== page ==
Financial Threats In Retirement
Welcome back to the second installment in the pension income series where I plan to name the threats to your portfolio while drawing retirement income. It is very important to understand the various challenges you’ll face over the long run and plan accordingly so your retirement years are smooth sailing. For the most part these are things you already understand but haven’t yet figured out how to check them off the list.
Last week this series began with a brief introduction to the value of pension income- a steady, guaranteed stream of cash flow through retirement. Guaranteed income is the shield you’ll carry into battle when you face the threats we’ll talk about this week.
Any of these individually can wreak havoc on a well-intentioned retirement strategy so it takes careful planning and calculated decisions to beat them all. If you are just joining us follow the link at the top of the page to read last week’s post.
Without further ado, here we go… The biggest challenges to maintaining a certain standard of living in retirement are longevity risk, market volatility and inflation. Sounds like a nasty list, doesn’t it? Recognizing the problem is the first step and the first step is always the hardest.
Of all the ways this can be defined, in regards to you and retirement income, longevity risk simply refers to the risk of outliving your assets. While this could be the scariest issue of all it is probably the easiest to problem to solve and will lessen the impact of all other threats. This directly relates to last week; if you have guaranteed lifetime income you know you’ll never outlive a paycheck. As I wrote last week, “without guaranteed income, you could be relegated to constant worry over appropriate spending levels.” Negative investment performance could be devastating to your lifestyle, but can be eliminated by a guaranteed source of income.
Market Volatility Risk
Market volatility can mean the difference between a happy retirement and a stressful retirement. Market volatility can have devastating consequences, especially when it hits a portfolio when you are close to retirement. One IRA statement I reviewed the other day showed a meager 1.76% annual yield after more than 20 years of saving and investing. This is dismal performance, especially when it’s just a few years from retirement.
The market fundamental of steady incremental investment helps while accumulating assets, but works against you while distributing assets. How do you escape this trap? Guaranteed lifetime income. Converting accumulated assets to pension-like income is essential, because the income stream provided is consistent and future market corrections have no impact on current spending levels. When you have the security of guaranteed income, you put yourself in a position of strength and can wait to withdraw extra cash when markets recover, and reduce the immediate effects of volatility.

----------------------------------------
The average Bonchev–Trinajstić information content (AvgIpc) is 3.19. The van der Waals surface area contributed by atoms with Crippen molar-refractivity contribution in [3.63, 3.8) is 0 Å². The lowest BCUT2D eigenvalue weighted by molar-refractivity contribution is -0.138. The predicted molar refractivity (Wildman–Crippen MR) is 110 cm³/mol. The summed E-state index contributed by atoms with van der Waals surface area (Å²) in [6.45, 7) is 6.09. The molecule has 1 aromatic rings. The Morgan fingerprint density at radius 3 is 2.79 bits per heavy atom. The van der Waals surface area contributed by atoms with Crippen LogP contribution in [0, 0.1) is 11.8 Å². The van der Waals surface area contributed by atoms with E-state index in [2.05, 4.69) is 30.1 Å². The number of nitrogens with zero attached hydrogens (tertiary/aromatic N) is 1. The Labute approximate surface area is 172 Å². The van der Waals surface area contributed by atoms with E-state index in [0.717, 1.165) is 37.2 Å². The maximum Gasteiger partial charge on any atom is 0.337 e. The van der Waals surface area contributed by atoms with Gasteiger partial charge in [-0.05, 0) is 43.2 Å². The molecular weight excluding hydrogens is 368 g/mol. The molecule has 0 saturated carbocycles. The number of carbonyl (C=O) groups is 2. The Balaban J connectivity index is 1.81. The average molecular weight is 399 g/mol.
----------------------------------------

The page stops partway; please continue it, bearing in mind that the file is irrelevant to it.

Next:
This one is tricky. As they say, a dollar just won’t buy what it used to. Now I don’t care what anyone says, there is no action you can take today that will protect you from inflation tomorrow. Even laddering strategies with any type of financial vehicle subject you to giving up potential interest while waiting to invest or draw income from the next tranche of assets. In economic circles that is called lost opportunity cost. The key to beating or at least mitigating inflation is to remain flexible. Lock in what you need now and let your money grow for tomorrow so it is available to provide what you need in the future.
This all fits together and comes back to one simple theme: guaranteed income protects you and allows you a choice in retirement. No one knows how long each of us will live, which makes it difficult if not impossible to determine appropriate spending levels. No one wants retirement income to be subject to the whims of Wall Street. No one has a clue what a dollar will buy in 20 or 30 years. That’s why everyone needs and should want a stream of guaranteed lifetime income. The major benefits are knowing you’ll never run out of money, you’re not dependent on market performance, and additional assets are accessible when you realize that paycheck doesn’t accomplish what it could years ago.
In the next part of this series, I’ll examine the traditional approach to the subject of retirement income to talk about the stark differences between management for asset accumulation vs. asset distribution. It’s time to unlearn everything you’ve been taught.
Thank you and have a great week!
Last Updated on February 22, 2024 by Bryan Anderson